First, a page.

Damn, I’m too jumpy about the alarm.
4.45am– Seriously? Swearing once again, I pulled over my blanket.
5.45am– Finally it’s about time and I feel surprisingly fresh. Why not, given the fact that I literally snapped my neck over 2 false alarms. It’s time to “dress to impress” as I feel over-prepared of meeting my time to target of at 6.30am.
Surprise surprise it has rained all night and it is still raining! Perfect weather for an outing I would say, considering we got roasted just a week back at Shivgange and reading on my darkness meter shot through the roof. Overconfidence makes one lazy said once, a punctual man as I was, finally took leave at 6.50am.
As I stepped out into the falling rain, the crisp chilled morning air made me nostalgic about the old Bengaluru weather. The otherwise unkempt streets looked as if they had been washed by a housemaid. The large pools of standing water were a grim remainder of the city’s infrastructure but today I cast those thoughts away as I soaked in the pattering rain and the dark clouds was an omen of the things to come although I was pretty sure that the sun would come out with vengeance later on in the day.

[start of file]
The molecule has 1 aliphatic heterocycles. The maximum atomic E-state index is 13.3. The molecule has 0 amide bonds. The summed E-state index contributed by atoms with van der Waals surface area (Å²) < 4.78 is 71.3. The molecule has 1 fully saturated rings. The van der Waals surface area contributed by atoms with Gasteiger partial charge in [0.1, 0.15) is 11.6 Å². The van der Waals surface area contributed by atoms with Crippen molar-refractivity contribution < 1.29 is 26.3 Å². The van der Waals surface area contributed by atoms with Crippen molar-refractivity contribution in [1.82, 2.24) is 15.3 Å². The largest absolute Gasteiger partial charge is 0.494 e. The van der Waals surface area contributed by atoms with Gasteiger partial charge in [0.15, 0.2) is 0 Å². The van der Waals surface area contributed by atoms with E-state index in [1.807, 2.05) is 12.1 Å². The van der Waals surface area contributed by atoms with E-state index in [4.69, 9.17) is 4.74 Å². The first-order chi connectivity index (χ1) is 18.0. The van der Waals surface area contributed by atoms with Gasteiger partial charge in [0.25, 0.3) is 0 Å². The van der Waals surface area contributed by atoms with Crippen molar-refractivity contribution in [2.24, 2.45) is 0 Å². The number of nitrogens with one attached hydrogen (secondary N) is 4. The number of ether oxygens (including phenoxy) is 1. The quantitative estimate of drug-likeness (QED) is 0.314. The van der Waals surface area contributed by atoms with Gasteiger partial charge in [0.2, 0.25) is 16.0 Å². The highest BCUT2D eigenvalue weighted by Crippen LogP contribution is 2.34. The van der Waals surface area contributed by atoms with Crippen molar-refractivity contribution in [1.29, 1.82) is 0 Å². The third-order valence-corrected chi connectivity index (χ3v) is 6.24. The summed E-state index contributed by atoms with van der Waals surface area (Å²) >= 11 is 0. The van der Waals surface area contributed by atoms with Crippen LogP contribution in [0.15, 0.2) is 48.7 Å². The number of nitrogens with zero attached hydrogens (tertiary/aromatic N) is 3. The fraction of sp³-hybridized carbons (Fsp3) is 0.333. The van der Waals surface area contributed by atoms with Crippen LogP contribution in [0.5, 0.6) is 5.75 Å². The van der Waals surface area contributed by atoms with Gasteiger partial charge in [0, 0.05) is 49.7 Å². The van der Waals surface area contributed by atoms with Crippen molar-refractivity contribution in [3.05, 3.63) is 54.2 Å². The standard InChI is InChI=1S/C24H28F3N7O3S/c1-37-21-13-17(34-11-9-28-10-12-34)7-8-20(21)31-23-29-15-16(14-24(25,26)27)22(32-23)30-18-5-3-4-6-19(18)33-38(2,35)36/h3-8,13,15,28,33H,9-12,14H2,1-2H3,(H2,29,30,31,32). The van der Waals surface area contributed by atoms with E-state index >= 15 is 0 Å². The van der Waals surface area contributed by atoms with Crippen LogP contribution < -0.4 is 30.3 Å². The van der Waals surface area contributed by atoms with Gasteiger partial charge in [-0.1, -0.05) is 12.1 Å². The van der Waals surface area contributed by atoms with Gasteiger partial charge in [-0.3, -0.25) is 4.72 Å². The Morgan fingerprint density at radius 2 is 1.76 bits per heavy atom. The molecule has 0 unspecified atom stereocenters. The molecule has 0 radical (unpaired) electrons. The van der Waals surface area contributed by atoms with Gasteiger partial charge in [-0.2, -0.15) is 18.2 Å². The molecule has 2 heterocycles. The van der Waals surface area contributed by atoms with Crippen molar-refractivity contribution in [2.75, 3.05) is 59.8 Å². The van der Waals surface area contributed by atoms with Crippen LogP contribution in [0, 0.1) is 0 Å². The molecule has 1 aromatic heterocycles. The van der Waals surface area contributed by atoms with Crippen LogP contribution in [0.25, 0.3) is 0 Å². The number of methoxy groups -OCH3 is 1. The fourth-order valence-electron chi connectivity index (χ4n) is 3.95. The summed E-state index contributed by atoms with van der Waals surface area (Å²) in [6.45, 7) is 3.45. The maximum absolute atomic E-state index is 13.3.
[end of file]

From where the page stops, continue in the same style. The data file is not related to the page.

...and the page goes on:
11 of us had planned to visit Anthargange in Kolar about 70kms from Bangalore. The starting point was deemed to be Tin Factory near KR Puram. After a very reluctant breakfast we all boarded the very infamously known red KSRTC bus. Amid a lot of chattering we didn’t fail to notice the lovely vegetable farms, the vibrantly colourful flower fields, the rocky landscape coming into view as well as the cat and mouse played out between the sun and clouds. After trying to win an already lost argument with the auto drivers, we reached the Anthargange temple base at 10.30am. Well this is also known as ‘Kashi of the South’ and we were immediately greeted by an army of monkeys and were trying to get hold of our backpacks but with a secure defense mechanism we sent them away scurrying.
The temple itself did not ignite much interest but the steps leading to the temple along with the surroundings were a photographer’s delight. The path continued from a well defined set of steps to a disentangled random array of boulders. The crowd looked thin despite being a public holiday and yes the climate was surrealy cool. As we gained in altitude, the view of the highway was enchanting as it ploughed through the settlements dotted on its either side. The peak as it stands cannot be called as one and if it is referred to as a place at a higher altitude would be more appropriate. As we sat contemplating our next destination we saw another group of 6 trudging through the fields led by a self proclaimed guide- a young boy studying in 5th grade. He willingly agreed to take us to remains of a fort adjoining another hillock.